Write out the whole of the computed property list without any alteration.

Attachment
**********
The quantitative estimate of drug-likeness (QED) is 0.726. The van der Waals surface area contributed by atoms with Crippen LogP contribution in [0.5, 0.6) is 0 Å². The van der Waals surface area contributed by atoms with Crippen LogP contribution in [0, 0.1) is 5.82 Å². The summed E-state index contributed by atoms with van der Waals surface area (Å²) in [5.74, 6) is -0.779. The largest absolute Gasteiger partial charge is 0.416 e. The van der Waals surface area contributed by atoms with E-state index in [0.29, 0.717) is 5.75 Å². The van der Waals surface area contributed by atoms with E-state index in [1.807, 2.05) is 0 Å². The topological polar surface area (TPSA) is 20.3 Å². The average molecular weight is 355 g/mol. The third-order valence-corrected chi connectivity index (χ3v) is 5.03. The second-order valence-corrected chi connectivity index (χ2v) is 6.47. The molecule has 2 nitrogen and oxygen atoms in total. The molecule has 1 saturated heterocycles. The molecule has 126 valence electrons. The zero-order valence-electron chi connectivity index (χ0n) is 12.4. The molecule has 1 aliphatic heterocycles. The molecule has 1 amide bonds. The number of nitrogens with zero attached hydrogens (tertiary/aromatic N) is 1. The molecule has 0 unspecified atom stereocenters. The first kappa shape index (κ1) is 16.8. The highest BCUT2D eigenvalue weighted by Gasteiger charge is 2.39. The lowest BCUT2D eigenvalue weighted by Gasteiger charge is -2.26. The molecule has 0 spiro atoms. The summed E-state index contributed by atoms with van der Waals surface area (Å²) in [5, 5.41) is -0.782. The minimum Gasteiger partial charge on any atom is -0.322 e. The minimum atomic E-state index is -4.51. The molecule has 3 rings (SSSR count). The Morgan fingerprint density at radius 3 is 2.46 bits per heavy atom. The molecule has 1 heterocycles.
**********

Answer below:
The quantitative estimate of drug-likeness (QED) is 0.726. The van der Waals surface area contributed by atoms with Crippen LogP contribution in [0.5, 0.6) is 0 Å². The van der Waals surface area contributed by atoms with Crippen LogP contribution in [0, 0.1) is 5.82 Å². The summed E-state index contributed by atoms with van der Waals surface area (Å²) in [5.74, 6) is -0.779. The largest absolute Gasteiger partial charge is 0.416 e. The van der Waals surface area contributed by atoms with E-state index in [0.29, 0.717) is 5.75 Å². The van der Waals surface area contributed by atoms with E-state index in [1.807, 2.05) is 0 Å². The topological polar surface area (TPSA) is 20.3 Å². The average molecular weight is 355 g/mol. The third-order valence-corrected chi connectivity index (χ3v) is 5.03. The second-order valence-corrected chi connectivity index (χ2v) is 6.47. The molecule has 2 nitrogen and oxygen atoms in total. The molecule has 1 saturated heterocycles. The molecule has 126 valence electrons. The zero-order valence-electron chi connectivity index (χ0n) is 12.4. The molecule has 1 aliphatic heterocycles. The molecule has 1 amide bonds. The number of nitrogens with zero attached hydrogens (tertiary/aromatic N) is 1. The molecule has 0 unspecified atom stereocenters. The first kappa shape index (κ1) is 16.8. The highest BCUT2D eigenvalue weighted by Gasteiger charge is 2.39. The lowest BCUT2D eigenvalue weighted by Gasteiger charge is -2.26. The molecule has 0 spiro atoms. The summed E-state index contributed by atoms with van der Waals surface area (Å²) in [5, 5.41) is -0.782. The minimum Gasteiger partial charge on any atom is -0.322 e. The minimum atomic E-state index is -4.51. The molecule has 3 rings (SSSR count). The Morgan fingerprint density at radius 3 is 2.46 bits per heavy atom. The molecule has 1 heterocycles.